Even if we have been lucky enough - so to speak - to encounter a property manager when seeking a rental unit, frequently the agency is located as far away as San Francisco.  Though they may have local contacts to perform required tasks such a showings there is never the feeling of intimacy we had when dealing with the local firm on Hilton Head Island (whose office we regularly visited for a variety of reasons such as the collection of forwarded mail or the need to send a fax transmission). Though it sounds hopelessly retrogressive of me to abhor email and on-line communications, it is no match for the personal contact we once enjoyed.  For example in Florida it was only a year later that we finally met the real estate agent with whom we had corresponded to arrange this year's rental.  And while it is true that the arrangement came to fruition as planned there is no question that considerable irritation and related anxiety would have been removed from the process had we had the benefit of face-to-face communication from the start. Regrettably the face of long-distance rental arrangements is marred by frequent stories of misrepresentation and fraud which naturally fuel angst.

Our Hilton Head Island experience was marked by comparative trustworthiness on all sides.  For example it was nothing for us to have been given the keys to any property in which we were interested for a visit and viewing.  Here by comparison we have on one occasion been told we must pay a $500 deposit for the privilege of seeing a unit!  I needn't tell you that we ignored that particular deflection! Otherwise we have met with a real estate agent here who made it clear that his performance was a favour for friends in the same building where he too resided and who made no effort to conceal the primacy of incoming telephone calls during our meeting.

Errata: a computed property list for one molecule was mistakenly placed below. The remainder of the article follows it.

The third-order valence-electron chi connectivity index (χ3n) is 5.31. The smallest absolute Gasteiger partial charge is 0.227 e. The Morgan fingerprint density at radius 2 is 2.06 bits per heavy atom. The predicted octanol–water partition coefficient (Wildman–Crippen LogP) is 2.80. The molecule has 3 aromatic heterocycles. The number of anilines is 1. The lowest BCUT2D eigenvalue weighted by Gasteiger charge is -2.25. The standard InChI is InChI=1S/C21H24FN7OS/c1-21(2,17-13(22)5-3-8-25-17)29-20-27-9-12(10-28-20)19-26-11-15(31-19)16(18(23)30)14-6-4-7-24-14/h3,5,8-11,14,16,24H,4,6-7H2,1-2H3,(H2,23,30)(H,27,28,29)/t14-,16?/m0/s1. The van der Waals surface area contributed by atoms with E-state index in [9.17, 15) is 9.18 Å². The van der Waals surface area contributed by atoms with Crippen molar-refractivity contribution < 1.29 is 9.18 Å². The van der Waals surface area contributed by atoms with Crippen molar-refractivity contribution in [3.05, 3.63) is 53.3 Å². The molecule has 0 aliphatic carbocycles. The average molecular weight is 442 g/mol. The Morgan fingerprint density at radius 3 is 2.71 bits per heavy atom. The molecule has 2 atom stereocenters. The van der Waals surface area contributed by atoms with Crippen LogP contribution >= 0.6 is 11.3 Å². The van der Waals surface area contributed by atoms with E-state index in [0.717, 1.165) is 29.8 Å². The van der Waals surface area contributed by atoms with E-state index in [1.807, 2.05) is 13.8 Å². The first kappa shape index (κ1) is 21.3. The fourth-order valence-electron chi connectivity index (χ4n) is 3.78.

Today we are meeting with what I expect is an on-site concierge at a large condominium to view a couple of rental units.  The meeting was arranged with a faceless internet contact who is associated with a rental agency.  The on-line presence of the rental agency matches what we have seen on Hilton Head Island, including up-to-date calendars showing dates available or already booked.  This contrasts with what we've encountered when dealing with real estate agents who very much deal with details on an ad hoc basis and certainly not on demand. The real estate agents have not the disposition, knowledge or familiarity to deal with routine maintenance concerns. This impediment tends to set us adrift as tenants.